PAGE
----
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My question is about the category of AVG alerts which contain the text "False alarm", such as the one that appears in this old forum thread:

If AVG knows something to be a false alarm (i.e not malware), why does it give an alert at all? Or if it doesn't know, why does it say "False alarm"?

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As far as I can tell it's their way of flagging suspicious files/activity and letting the user decide what to do, although the terminology used does sound especially silly. Given their well–publicised problems in the past (detecting user32.dll as malware and rendering systems unbootable after deleting it, detecting ZoneAlarm as malware and so on), I recommend you switch to a better free or paid antivirus.

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Almost every anti virus, paid or not, has had false alerts and has rendered system unbootable. There is not way around this. Either a virus scanner only recognises previously confined viruses. And thus is always vulnerable for new viruses. Are they try to do 'smart stuff' and sometimes fail. Havinf said that, that is not to say you should or should not use AVG. Just that such an incident in the past is not important. – Hennes Mar 26 '13 at 7:11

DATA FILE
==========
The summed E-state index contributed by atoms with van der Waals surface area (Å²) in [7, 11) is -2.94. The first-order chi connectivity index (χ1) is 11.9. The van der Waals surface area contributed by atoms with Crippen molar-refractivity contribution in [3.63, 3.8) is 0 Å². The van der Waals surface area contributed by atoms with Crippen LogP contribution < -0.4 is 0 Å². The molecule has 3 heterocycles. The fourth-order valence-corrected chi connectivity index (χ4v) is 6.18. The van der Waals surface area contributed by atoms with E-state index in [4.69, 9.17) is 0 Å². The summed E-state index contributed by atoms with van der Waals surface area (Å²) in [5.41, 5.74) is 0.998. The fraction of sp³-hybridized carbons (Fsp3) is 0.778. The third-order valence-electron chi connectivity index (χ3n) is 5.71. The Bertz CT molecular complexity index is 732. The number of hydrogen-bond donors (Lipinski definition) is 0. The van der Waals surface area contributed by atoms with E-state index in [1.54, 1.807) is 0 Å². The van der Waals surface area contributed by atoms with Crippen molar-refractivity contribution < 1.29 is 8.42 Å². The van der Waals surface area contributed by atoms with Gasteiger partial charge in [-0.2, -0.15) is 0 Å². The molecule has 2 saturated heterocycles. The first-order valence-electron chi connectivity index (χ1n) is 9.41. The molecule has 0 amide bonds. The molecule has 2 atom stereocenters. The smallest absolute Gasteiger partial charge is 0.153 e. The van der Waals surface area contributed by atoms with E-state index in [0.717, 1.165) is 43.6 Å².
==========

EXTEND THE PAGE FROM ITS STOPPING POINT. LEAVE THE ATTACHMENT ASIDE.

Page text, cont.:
@Hennes: I have seen and had to deal with the fallout of several AVG–related incidents in the past. No AV is perfect obviously, but in my personal opinion (after comparative testing) I've found that AVG just isn't that great a product and I don't really care what others may have to say about it. My recommendation above stands, though of course people are free to decide on their own what they want to use. – Karan Mar 26 '13 at 7:21

It means it is likely to be a false positive. However, it may not be! Yes, confusing I know.

The idea is if it is detected you then use other tools like to be sure or get a better understanding!


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